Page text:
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KP’s endangered honey sector

Updated November 28, 2016


The honey harvesting business is on a steep decline in Khyber Pakhtunkhwa owing to lack of facilities provided by both the provincial and federal governments.

The earnings from export proceeds are estimated at Rs5bn per annum mostly shipped to the Gulf States.

In KP, beekeeping has emerged as the sector with the second greatest export potential after carpet manufacturing, but growth has stagnated due to several factors.

The association demands that the bee business be given the status of an industry, a step which will save exporters from local taxes and enable them to avail other incentives

The beekeeping business was developed in the wake of the Soviet occupation of Afghanistan in 1979. The United Nations Higher Commission for Refugees had commissioned a beekeeping programme for migrant Afghan families mostly settled in KP. Under the programme, boxes were donated to each migrant family along with training to start business at a small scale.

The UN agency also helped in importing bees from Australia and Italy.

Honeybee Keepers and Exporters Association Khyber Pakhtunkhwa, President Saleem Khan said that 90pc of bee farmers are Afghan nationals, while the remaining 10pc are Pakistanis.

The recent government crackdown against Afghan refugees has had a dire impact on the province’s honey production. Mr Khan said that visas and work permits are major hurdles in the honey production chain. “Proper work permits should be issued to the refugees to save the business from total collapse”, he stated.

Not only does the crackdown hinder the transportation of valuable beehives, the police also charge bee farmers Rs500 to Rs1,000 per truck. The association therefore demands that the bee business be given the status of an industry, a step which will save exporters from local taxes and enable them to avail other incentives.

There are many types of honey produced in KP, but Jujube (bair) and Acacia Modesta (palusa) have the largest production. Others are Acacia Nilotika (kikar), Oregano (sperkai), Peach blossom (shaftalo), Orange blossom and Sunflower.

The palusa honey season is April-May, while the bair honey season is September-October.

The Bair honey variety is sold in the range of Rs1,200 to Rs2,000 per kilogramme, while Palusa — considered to be the second best honey — is sold in the range of Rs250 to Rs300 per kg in the domestic market. The most expensive and rare honey is produced by small bees from genuine flowers.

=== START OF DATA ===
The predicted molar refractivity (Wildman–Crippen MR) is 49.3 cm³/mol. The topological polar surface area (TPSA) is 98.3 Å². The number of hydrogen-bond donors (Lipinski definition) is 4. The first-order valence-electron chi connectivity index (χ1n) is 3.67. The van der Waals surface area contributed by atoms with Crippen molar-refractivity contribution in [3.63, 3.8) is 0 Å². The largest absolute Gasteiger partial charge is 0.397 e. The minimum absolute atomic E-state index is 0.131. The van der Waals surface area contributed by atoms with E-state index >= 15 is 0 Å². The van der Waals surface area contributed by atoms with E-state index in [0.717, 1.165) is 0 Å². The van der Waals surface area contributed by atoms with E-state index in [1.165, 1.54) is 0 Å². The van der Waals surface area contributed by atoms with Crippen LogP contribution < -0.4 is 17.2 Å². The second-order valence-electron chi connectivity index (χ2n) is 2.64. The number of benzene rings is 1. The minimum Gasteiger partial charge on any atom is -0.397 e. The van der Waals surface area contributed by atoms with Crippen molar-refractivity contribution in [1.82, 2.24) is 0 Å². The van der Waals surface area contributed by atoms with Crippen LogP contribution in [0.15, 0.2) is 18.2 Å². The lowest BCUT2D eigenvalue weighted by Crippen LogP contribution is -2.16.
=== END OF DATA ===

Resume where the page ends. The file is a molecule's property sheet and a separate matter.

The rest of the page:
The sector mostly operates in an informal way. There are no common honey processing and packaging facility centres. There is no training centre to teach proper honey extraction, neither is there any honey cleaning and packing facility to aid exporters.

The bulk of Pakistani honey finally reaches Yemen where it is re-packed for selling in the Gulf states, then exported to Europe and America under Yemeni brands

The honey business is spread over different districts of the province namely Swat, Naran, Kaghan, Peshawar, Mardan, Karak, Kohat, Haripur and some areas of FATA. There are 50,000 to 60,000 bee farms.

According to bee farmer Abdul Jaleel, a single farm consists of 120 boxes with each box having the capacity to hold 33,000 bees. A single farm produces 1,000kg of honey per season.

He says the cost of each box is Rs6,600. But these days Afghans are selling their boxes at throwaway prices; boxes which, if not properly handled, will endanger the lives of the bees.

Mr Jaleel adds that June and July are off-season months when bees require 150 to 200 bags of sugar for food.

To improve bee production, the government needs to come up with refresher courses for bee farmers such as how to allow beehives on crops thereby improving productivity, and ensuring bee health by avoiding high temperatures and pesticides; according to the association of bee farmers.

The PTI-led coalition government has already announced its billion-tree tsunami drive. Bee farmers demand the re-plantation of jujube trees, which have been missing from the project. The plantation will provide food for the bees.

Pakistan exported 600 containers honey to Gulf States during 2015-16. Each container weighed 19,600kg. This means that the total quantity of honey exported was around 11,760,000kg. The major destination for these is Saudi Arabia followed by the UAE.

The association president said that a container costs Rs300,000 with freight and taxes on export, and that duty, taxes and clearing in Saudi Arabia push the total up to Rs500,000. “We can save this amount if the government takes up this issue with the Saudi authorities”, he said.

The bulk of Pakistani honey finally reaches Yemen where it is re-packed for selling in the Gulf States, then exported to Europe and America under Yemeni brands. After re-packing the honey is sold at a price of 50-400 Saudi riyal per kg, while Pakistani honey, after clearance at the Saudi port costs 30-100 Saudi riyal per kg.

Pakistan is losing billions because the government has not initiated developing processing and packaging facilities to meet international standards. Some experts say the government needs to develop bee clusters in the province.

To increase honey export, a honey board should be established with representation from all stakeholders including the association and forest department.

The board can also work for the promotion of investment in the sector; seek preferable markets for export and help exporters register.

The government can develop the bee industry in KP on the Canadian pattern where there is a dedicated beekeepers council.

There is also a need for adequate training and micro loans to assist the sector and become a leading export hub.

Published in Dawn, Business & Finance weekly, November 28th, 2016